We're Not in Nashville Any More

While Seldom mulls Johnny's fate for what seems like an eternity, Blondie leaps into action to save her man, kidnapping Carolyn Stilton (Miranda Richardson), the opium-addicted wife of Henry Stilton (Michael Murphy), an ambitious behind-the-scenes political operator who has worked his way up to become an advisor to FDR. Blondie's plan: Use Carolyn as leverage to force Henry to apply pressure on Seldom and thereby secure Johnny's safe release. But Blondie has disregarded a lot of factors -- Carolyn's addiction, Henry's willingness to call in favors from gangsters, Seldom's cruelty -- that will make her eventual reunion with Johnny far different than she has envisioned.

In the absence of a fully realized leading character, the movie's most consistent and rewarding element becomes its hot improvisational jazz jams rooted in classic tunes by the likes of Count Basie and Bennie and Bernie Moten. Much of the action takes place within the confines of the Hey Hey Club, where a welcome pot of steaming jazz always brews. Kansas City's slight, linear narrative is uncharacteristic of Altman, who tends more toward the grandiose and the unfocused. But the rich backdrop of colorful supporting characters -- in this case an ensemble of gifted musicians, many of whom can act nearly as well as they play -- is an Altman trademark that asserts itself here. Kansas City is as distinct from Nashville as jazz is from country music; too bad arranger Altman couldn't have done something to eliminate Leigh's shrill note and heighten Belafonte's muted impact. Kansas City is to Robert Altman's illustrious oeuvre as The Cotton Club was to Francis Ford Coppola's -- a disappointment that shoulda, coulda, been so much more.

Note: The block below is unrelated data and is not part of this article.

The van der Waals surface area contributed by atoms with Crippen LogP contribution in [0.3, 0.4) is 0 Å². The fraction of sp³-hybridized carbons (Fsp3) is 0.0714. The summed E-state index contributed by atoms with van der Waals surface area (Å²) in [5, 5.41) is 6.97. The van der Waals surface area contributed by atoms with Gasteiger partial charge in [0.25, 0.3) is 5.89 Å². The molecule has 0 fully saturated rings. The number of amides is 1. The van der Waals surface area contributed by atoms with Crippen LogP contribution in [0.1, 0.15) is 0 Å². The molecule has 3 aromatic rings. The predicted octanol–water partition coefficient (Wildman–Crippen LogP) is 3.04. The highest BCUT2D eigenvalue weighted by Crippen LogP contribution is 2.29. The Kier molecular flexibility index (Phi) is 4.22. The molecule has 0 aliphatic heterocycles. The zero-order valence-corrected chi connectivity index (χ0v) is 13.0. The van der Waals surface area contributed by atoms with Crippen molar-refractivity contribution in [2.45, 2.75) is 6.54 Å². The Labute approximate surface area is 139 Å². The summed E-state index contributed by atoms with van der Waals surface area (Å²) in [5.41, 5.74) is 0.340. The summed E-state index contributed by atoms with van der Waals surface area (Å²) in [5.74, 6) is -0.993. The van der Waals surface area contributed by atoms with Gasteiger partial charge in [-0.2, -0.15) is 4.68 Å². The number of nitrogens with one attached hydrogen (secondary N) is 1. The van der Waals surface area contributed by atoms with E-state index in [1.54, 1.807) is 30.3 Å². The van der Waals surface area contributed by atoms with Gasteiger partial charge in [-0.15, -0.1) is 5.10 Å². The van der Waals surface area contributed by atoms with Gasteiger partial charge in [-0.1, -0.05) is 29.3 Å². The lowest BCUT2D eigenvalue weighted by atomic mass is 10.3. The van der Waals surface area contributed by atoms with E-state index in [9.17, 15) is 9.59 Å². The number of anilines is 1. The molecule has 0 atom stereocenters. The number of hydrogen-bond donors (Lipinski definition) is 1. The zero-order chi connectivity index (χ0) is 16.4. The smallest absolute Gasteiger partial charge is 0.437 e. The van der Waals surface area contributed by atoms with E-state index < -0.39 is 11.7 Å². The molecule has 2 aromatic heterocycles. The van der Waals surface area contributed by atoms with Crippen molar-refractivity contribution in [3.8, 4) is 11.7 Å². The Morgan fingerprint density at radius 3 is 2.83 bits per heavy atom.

Kansas City.
Written by Robert Altman and Frank Barhydt; directed by Robert Altman; with Jennifer Jason Leigh, Harry Belafonte, Miranda Richardson, Michael Murphy, Dermot Mulroney, and Steve Buscemi.

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